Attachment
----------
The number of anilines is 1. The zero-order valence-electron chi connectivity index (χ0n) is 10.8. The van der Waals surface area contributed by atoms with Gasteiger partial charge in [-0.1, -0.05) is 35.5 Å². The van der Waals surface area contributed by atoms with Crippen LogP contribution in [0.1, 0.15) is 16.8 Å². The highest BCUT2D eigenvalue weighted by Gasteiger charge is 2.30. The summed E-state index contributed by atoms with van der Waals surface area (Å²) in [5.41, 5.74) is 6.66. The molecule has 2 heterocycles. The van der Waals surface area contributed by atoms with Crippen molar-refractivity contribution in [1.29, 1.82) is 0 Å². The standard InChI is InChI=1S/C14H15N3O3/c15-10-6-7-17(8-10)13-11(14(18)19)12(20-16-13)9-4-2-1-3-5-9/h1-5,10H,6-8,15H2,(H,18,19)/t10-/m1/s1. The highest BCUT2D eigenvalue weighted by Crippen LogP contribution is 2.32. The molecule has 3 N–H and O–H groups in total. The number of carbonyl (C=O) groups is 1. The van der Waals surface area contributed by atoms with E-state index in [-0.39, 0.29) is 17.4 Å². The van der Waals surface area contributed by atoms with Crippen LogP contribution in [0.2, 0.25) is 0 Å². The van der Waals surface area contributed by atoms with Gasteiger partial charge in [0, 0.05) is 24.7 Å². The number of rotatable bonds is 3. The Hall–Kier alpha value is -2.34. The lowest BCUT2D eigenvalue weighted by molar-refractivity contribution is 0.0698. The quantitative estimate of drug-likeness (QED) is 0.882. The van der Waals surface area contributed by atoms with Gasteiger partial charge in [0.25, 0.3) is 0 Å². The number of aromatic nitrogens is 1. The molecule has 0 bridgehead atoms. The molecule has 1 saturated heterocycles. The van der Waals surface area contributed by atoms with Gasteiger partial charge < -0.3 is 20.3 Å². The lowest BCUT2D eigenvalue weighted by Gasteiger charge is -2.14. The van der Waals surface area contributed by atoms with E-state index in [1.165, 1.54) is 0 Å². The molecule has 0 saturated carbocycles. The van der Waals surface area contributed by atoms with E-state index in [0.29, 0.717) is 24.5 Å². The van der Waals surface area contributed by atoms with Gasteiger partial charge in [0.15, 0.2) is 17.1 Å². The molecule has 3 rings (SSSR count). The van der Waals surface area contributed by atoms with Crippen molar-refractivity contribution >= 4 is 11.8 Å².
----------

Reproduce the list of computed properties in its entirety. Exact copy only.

The number of anilines is 1. The zero-order valence-electron chi connectivity index (χ0n) is 10.8. The van der Waals surface area contributed by atoms with Gasteiger partial charge in [-0.1, -0.05) is 35.5 Å². The van der Waals surface area contributed by atoms with Crippen LogP contribution in [0.1, 0.15) is 16.8 Å². The highest BCUT2D eigenvalue weighted by Gasteiger charge is 2.30. The summed E-state index contributed by atoms with van der Waals surface area (Å²) in [5.41, 5.74) is 6.66. The molecule has 2 heterocycles. The van der Waals surface area contributed by atoms with Crippen molar-refractivity contribution in [1.29, 1.82) is 0 Å². The standard InChI is InChI=1S/C14H15N3O3/c15-10-6-7-17(8-10)13-11(14(18)19)12(20-16-13)9-4-2-1-3-5-9/h1-5,10H,6-8,15H2,(H,18,19)/t10-/m1/s1. The highest BCUT2D eigenvalue weighted by Crippen LogP contribution is 2.32. The molecule has 3 N–H and O–H groups in total. The number of carbonyl (C=O) groups is 1. The van der Waals surface area contributed by atoms with E-state index in [-0.39, 0.29) is 17.4 Å². The van der Waals surface area contributed by atoms with Crippen LogP contribution in [0.2, 0.25) is 0 Å². The van der Waals surface area contributed by atoms with Gasteiger partial charge in [0, 0.05) is 24.7 Å². The number of rotatable bonds is 3. The Hall–Kier alpha value is -2.34. The lowest BCUT2D eigenvalue weighted by molar-refractivity contribution is 0.0698. The quantitative estimate of drug-likeness (QED) is 0.882. The van der Waals surface area contributed by atoms with Gasteiger partial charge in [0.25, 0.3) is 0 Å². The number of aromatic nitrogens is 1. The molecule has 0 bridgehead atoms. The molecule has 1 saturated heterocycles. The van der Waals surface area contributed by atoms with Gasteiger partial charge < -0.3 is 20.3 Å². The lowest BCUT2D eigenvalue weighted by Gasteiger charge is -2.14. The van der Waals surface area contributed by atoms with E-state index in [1.165, 1.54) is 0 Å². The molecule has 0 saturated carbocycles. The van der Waals surface area contributed by atoms with E-state index in [0.29, 0.717) is 24.5 Å². The van der Waals surface area contributed by atoms with Gasteiger partial charge in [0.15, 0.2) is 17.1 Å². The molecule has 3 rings (SSSR count). The van der Waals surface area contributed by atoms with Crippen molar-refractivity contribution >= 4 is 11.8 Å².